- the feel of your body moving, the feel of your breath, your heart, the swing of your arms, etc.
- the world within us and the world around us have many opportunities for rich experience, and by simply observing, there’s a chance of experiencing appreciation for the wonder of things so ordinary that they normally escape our notice.
Walking Meditation Can Be Easier
How to Do It
- There's a lot you can be aware of while doing walking meditation. When you first start doing this practice, you might want to keep the practice very simple, especially if you find that you get distracted easily.
- The first time you try walking meditation, you give it at least 20 minutes and go to some quiet place like a park, where you are likely to be able to walk undisturbed.
- You can start off just by being aware of your body as you walk. Perhaps you might spend most of your time being aware of just your feet. It's okay to do this, and to build up the practice slowly.
- You might then expand your awareness beyond the feet, to include the calves. Ant then the knees, the thighs, the hips, and eventually the whole body.
- Once you've gotten better at keeping your awareness grounded in your body, you can start becoming aware of other elements of your experience, like your feelings and emotions.
- When you can do that and still stay mindful of the practice for most of the time, then you can add the elements of mindfulness of objects of consciousness and balancing the awareness of inner and outer.
Formal practice is walking without trying to get anywhere, just doing the action of walking.
- Being present with each step, realizing that you are just where you are (which is why walking in circles and/or back and forth in lines allows your mind to quiet, know it is not striving to go anywhere).
- Eventually, the mind may call it stupid/pointless/useless, or play games by balancing or have you looking or thinking about other things (Kabat-Zinn, 1990).
Obstacles and Opportunities
Feeling awkward attending to something usually automatic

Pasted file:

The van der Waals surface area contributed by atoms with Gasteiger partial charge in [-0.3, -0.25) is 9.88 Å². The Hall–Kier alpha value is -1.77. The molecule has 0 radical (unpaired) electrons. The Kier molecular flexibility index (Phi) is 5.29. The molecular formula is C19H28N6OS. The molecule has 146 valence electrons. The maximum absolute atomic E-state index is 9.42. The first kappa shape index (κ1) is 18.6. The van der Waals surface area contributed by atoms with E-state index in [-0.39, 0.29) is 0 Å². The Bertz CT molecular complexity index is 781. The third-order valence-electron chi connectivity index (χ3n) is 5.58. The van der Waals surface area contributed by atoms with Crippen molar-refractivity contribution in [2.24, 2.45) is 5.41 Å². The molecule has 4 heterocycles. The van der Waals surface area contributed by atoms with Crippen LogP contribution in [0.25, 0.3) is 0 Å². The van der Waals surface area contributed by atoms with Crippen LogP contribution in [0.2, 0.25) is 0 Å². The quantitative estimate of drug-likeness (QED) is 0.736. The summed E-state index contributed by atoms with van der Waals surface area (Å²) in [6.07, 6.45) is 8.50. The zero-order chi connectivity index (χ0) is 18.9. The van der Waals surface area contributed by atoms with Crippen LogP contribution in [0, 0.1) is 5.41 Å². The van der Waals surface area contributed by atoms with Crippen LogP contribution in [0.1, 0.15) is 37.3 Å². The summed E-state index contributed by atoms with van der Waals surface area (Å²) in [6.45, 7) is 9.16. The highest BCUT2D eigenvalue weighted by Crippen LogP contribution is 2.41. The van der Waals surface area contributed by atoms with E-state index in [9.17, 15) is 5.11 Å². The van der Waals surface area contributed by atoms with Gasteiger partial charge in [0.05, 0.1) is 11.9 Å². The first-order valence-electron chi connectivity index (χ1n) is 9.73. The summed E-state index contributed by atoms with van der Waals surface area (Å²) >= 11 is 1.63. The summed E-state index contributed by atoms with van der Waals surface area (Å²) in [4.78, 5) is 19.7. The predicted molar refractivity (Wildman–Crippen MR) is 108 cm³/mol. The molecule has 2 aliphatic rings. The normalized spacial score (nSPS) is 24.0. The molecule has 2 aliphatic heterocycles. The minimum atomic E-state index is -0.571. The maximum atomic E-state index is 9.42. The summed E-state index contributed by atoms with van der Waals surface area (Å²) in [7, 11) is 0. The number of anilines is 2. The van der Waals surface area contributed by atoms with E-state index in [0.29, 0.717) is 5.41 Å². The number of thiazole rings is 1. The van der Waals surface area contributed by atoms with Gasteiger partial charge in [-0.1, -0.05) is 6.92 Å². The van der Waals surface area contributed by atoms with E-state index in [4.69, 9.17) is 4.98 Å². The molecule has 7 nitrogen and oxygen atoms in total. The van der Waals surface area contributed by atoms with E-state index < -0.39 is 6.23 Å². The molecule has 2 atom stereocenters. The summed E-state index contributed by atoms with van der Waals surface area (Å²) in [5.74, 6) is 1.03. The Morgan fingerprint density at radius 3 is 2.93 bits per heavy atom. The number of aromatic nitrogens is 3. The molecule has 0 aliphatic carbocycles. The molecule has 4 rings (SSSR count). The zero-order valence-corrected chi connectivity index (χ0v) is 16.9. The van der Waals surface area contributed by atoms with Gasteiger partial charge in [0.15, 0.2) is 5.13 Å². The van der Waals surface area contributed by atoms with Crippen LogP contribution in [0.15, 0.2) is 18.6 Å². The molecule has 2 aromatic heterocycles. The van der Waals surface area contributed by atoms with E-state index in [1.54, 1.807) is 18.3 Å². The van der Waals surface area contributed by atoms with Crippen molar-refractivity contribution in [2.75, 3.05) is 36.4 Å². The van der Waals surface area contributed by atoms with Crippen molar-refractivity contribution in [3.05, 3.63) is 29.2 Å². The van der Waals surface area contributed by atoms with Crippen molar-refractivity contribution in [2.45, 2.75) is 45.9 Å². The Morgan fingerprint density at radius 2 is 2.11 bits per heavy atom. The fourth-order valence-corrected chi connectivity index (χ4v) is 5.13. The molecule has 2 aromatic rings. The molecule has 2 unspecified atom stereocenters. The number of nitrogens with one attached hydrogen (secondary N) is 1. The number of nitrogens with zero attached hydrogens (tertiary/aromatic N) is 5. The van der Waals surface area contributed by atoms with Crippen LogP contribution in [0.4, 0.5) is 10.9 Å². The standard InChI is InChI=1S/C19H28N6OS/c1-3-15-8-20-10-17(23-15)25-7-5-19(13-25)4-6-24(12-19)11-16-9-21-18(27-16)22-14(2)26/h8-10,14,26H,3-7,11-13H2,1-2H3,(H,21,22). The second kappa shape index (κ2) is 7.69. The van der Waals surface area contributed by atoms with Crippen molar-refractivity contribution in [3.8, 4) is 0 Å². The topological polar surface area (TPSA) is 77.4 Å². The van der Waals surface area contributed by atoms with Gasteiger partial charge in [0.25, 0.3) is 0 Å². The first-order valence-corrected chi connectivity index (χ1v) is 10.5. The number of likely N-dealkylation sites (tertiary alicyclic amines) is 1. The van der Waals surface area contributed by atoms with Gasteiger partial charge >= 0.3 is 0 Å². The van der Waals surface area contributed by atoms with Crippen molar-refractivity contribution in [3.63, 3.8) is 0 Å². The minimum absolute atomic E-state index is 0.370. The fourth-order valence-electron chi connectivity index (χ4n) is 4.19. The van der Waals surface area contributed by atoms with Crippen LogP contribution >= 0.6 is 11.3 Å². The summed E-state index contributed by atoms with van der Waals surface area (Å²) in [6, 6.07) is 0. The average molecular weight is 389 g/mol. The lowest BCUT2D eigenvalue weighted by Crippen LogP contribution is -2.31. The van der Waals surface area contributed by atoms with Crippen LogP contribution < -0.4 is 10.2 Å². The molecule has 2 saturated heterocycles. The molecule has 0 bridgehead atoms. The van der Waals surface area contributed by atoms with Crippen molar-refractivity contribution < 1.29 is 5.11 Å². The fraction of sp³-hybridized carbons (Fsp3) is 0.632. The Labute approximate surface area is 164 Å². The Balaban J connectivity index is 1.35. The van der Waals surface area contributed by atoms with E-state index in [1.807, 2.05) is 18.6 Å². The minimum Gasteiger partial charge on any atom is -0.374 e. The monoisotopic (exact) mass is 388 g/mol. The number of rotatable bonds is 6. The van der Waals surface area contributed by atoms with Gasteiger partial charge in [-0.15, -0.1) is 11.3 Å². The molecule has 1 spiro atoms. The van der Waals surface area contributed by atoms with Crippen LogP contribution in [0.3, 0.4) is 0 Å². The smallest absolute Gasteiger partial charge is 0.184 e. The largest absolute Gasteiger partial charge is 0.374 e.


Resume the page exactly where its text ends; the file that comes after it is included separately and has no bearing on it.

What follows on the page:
Practice deliberately being kind and curious
Notice mind’s judgment and chatter, opportunity for ordinary courage
Feeling like you should be walking differently than you are
Notice judging thoughts and allow them to pass
Distraction (like always)
Use the skills you have developed so far to bring the mind back to the body
Let's Give It a Try
This 12-minute audio file from Headspace gives a nice prep for an outdoor walking practice. Consider downloading on your phone and taking it for a spin.
Walking Meditation - Headspace
- an effective stress reliever and mind-clearer during the day and evening. Reminder: it is important to just do it, without trying or striving to make something happen.
- easy to do at school between classes or on breaks to calm, center, ground, and refresh yourself. Added bonus: it doesn't look weird.
- an alternative way to hone the skill of present moment awareness and attention control (needed for concentration and focus). It can be easier to get the body to do something specific that allows the mind to follow, than it is to go directly to the mind and expect it to comply.
- sometimes easier for people prone to restlessness and who have a hard time sitting. Moving the body activates the cerebellum, part of the cortical "attention loop." Some ADHD experts suggest that this is the reason that some people need to "fidget to focus."
In the Next Week
- Consider incorporating mindfulness into your weekly calendar. Accountability helps make a new behavior more consistent. Remember, it takes 6-8 weeks for a new behavior to become a habit.
- Do at least two formal mindfulness practices each week.
- Practice informally as often as possible. Even small daily chunks are better than nothing. Doing it consistently even a minute per day helps to make it routine.
- Do at least one walk to class mindful.
- If you are doing this session for class credit/extra credit, click on the link below to open the assignment sheet.
Practice: Extended Seated Meditation